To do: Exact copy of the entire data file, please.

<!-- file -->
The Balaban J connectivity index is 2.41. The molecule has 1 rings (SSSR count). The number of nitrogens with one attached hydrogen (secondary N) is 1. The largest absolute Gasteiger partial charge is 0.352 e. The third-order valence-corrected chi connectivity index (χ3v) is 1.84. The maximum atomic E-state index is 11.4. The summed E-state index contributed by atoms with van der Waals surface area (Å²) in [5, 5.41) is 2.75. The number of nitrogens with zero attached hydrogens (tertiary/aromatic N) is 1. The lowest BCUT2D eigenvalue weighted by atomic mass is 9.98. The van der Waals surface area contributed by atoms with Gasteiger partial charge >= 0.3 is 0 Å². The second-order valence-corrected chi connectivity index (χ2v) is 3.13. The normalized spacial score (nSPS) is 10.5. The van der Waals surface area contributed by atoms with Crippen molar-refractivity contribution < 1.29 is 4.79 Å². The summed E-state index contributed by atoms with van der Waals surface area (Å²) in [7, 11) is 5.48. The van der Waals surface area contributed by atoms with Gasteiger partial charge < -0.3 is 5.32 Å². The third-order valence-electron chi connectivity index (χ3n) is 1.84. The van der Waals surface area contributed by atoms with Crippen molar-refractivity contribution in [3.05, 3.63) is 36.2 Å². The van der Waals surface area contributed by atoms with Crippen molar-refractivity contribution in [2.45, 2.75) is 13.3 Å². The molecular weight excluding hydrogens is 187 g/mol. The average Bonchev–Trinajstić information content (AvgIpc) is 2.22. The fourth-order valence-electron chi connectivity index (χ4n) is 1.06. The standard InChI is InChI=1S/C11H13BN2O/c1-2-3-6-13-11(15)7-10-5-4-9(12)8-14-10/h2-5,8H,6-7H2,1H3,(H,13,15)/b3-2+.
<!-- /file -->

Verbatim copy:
The Balaban J connectivity index is 2.41. The molecule has 1 rings (SSSR count). The number of nitrogens with one attached hydrogen (secondary N) is 1. The largest absolute Gasteiger partial charge is 0.352 e. The third-order valence-corrected chi connectivity index (χ3v) is 1.84. The maximum atomic E-state index is 11.4. The summed E-state index contributed by atoms with van der Waals surface area (Å²) in [5, 5.41) is 2.75. The number of nitrogens with zero attached hydrogens (tertiary/aromatic N) is 1. The lowest BCUT2D eigenvalue weighted by atomic mass is 9.98. The van der Waals surface area contributed by atoms with Gasteiger partial charge >= 0.3 is 0 Å². The second-order valence-corrected chi connectivity index (χ2v) is 3.13. The normalized spacial score (nSPS) is 10.5. The van der Waals surface area contributed by atoms with Crippen molar-refractivity contribution < 1.29 is 4.79 Å². The summed E-state index contributed by atoms with van der Waals surface area (Å²) in [7, 11) is 5.48. The van der Waals surface area contributed by atoms with Gasteiger partial charge < -0.3 is 5.32 Å². The third-order valence-electron chi connectivity index (χ3n) is 1.84. The van der Waals surface area contributed by atoms with Crippen molar-refractivity contribution in [3.05, 3.63) is 36.2 Å². The van der Waals surface area contributed by atoms with Crippen molar-refractivity contribution in [2.45, 2.75) is 13.3 Å². The molecular weight excluding hydrogens is 187 g/mol. The average Bonchev–Trinajstić information content (AvgIpc) is 2.22. The fourth-order valence-electron chi connectivity index (χ4n) is 1.06. The standard InChI is InChI=1S/C11H13BN2O/c1-2-3-6-13-11(15)7-10-5-4-9(12)8-14-10/h2-5,8H,6-7H2,1H3,(H,13,15)/b3-2+.